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Effect of Retin A on Wrinkles

by
author image Stephanie Dube Dwilson
With features published by media such as Business Week and Fox News, Stephanie Dube Dwilson is an accomplished writer with a law degree and a master's in science and technology journalism. She has written for law firms, public relations and marketing agencies, science and technology websites, and business magazines.
Effect of Retin A on Wrinkles
Retin A is available as a lotion, gel and solution. Photo Credit produit de beauté image by laurent hamels from Fotolia.com

Originally prescribed as a treatment for acne, Retin A soon developed a reputation for its anti-aging properties. Regular use of Retin A smooths wrinkles and fine lines, and fades dark spots caused by sun damage. Retin A is available by prescription and is applied topically. It is known generically as tretinoin.

Function

Retin A improves the exfoliation process of the skin and according to the University of Maryland Medical Center, stimulates the production of collagen in the skin. This speeds the turnover of skin cells, resulting in younger looking skin.

Benefits

Retin A improves the skin by reducing the appearance of fine lines and wrinkles, fading dark spots, and smoothing skin tone. All of these features make the skin appear younger.

Time Frame

It takes between two and six months to see noticeable improvements in skin tone from the use of a Retin A product.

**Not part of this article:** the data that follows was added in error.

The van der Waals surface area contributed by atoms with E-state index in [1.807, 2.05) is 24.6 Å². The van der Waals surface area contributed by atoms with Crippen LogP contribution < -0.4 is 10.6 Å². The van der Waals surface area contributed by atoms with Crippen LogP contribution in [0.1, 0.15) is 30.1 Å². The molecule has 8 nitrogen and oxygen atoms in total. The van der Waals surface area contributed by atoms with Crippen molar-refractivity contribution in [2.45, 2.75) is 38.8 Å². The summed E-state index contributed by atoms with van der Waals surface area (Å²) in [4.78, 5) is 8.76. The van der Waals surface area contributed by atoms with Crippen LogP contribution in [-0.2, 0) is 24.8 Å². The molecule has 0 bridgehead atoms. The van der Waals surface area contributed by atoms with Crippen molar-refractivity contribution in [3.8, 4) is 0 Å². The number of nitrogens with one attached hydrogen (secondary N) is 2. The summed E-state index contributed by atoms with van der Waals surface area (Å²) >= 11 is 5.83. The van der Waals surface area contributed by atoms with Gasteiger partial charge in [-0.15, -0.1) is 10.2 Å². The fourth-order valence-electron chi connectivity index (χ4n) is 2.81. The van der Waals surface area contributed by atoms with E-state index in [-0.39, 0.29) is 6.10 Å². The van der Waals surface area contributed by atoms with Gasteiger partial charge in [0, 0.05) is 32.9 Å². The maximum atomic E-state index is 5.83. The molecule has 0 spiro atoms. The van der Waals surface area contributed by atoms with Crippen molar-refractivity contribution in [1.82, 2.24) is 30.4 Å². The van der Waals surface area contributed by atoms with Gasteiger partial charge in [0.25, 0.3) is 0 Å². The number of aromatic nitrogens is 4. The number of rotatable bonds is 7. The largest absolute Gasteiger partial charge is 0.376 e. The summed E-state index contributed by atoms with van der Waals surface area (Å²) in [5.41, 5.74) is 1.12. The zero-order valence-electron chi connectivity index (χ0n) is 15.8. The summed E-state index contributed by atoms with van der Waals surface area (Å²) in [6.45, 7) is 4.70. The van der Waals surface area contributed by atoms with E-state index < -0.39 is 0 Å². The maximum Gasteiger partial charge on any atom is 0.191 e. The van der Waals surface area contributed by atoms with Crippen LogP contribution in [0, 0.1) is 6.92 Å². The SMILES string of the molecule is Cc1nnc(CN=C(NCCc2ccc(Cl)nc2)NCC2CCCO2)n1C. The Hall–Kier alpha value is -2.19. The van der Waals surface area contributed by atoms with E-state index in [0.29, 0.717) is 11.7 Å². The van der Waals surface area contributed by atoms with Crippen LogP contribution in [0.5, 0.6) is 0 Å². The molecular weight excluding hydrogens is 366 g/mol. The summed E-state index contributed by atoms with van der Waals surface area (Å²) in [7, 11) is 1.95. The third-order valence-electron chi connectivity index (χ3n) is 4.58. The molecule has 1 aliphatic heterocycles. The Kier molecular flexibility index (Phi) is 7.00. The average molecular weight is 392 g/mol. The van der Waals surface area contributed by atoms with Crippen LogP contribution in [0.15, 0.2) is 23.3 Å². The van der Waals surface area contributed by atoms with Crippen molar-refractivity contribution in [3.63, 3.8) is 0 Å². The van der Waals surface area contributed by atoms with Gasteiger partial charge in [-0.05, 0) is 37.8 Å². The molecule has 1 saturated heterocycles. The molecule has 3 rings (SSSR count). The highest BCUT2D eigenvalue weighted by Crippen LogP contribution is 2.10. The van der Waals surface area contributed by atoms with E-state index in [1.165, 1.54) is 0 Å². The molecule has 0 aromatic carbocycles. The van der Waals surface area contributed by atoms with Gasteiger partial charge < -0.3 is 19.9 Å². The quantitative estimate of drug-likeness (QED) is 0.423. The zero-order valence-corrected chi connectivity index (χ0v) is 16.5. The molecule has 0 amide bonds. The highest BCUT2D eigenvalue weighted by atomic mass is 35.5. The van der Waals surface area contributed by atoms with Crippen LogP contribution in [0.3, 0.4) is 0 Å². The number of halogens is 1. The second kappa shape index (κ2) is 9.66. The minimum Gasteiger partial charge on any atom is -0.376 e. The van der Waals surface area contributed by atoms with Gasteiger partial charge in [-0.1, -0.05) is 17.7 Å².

Considerations

Retin A is a prescription medication, and may not be right for everyone. If you are pregnant or nursing, wait to begin treating wrinkles with Retin A. There are also medications that may interact with Retin A. Aminocaproic Acid, Aprotinin, Fluconazole, Ketoconazole, Tetracycline, Tranexamic Acid and Voriconazole may negatively interact with Retin A or increase your risk of developing side effects from either medication, according to Drugs.com. Talk with your doctor about any medications that you are currently taking before you begin using Retin A.

Retin A is available in several forms, including a solution, gel and lotion. Your healthcare provider can help you decide the formulation that is best for you. Dry or sensitive skin may tolerate lotions better, while oily skin may respond better to a gel.

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Warning

Retin A use leads to redness, irritation and burning initially in nearly all users, according to UMMC. Minimize irritation by using Retin A twice a week to start, gradually increasing the frequency of application as your skin becomes accustomed to the product. Ask your doctor about applying a one percent hydrocortisone cream after application to ease redness. Most users find that these uncomfortable side effects fade within three months.

Retin A increases sun sensitivity, so it is important to apply a SPF lotion to all areas where you are using Retin A, even on a cloudy day.

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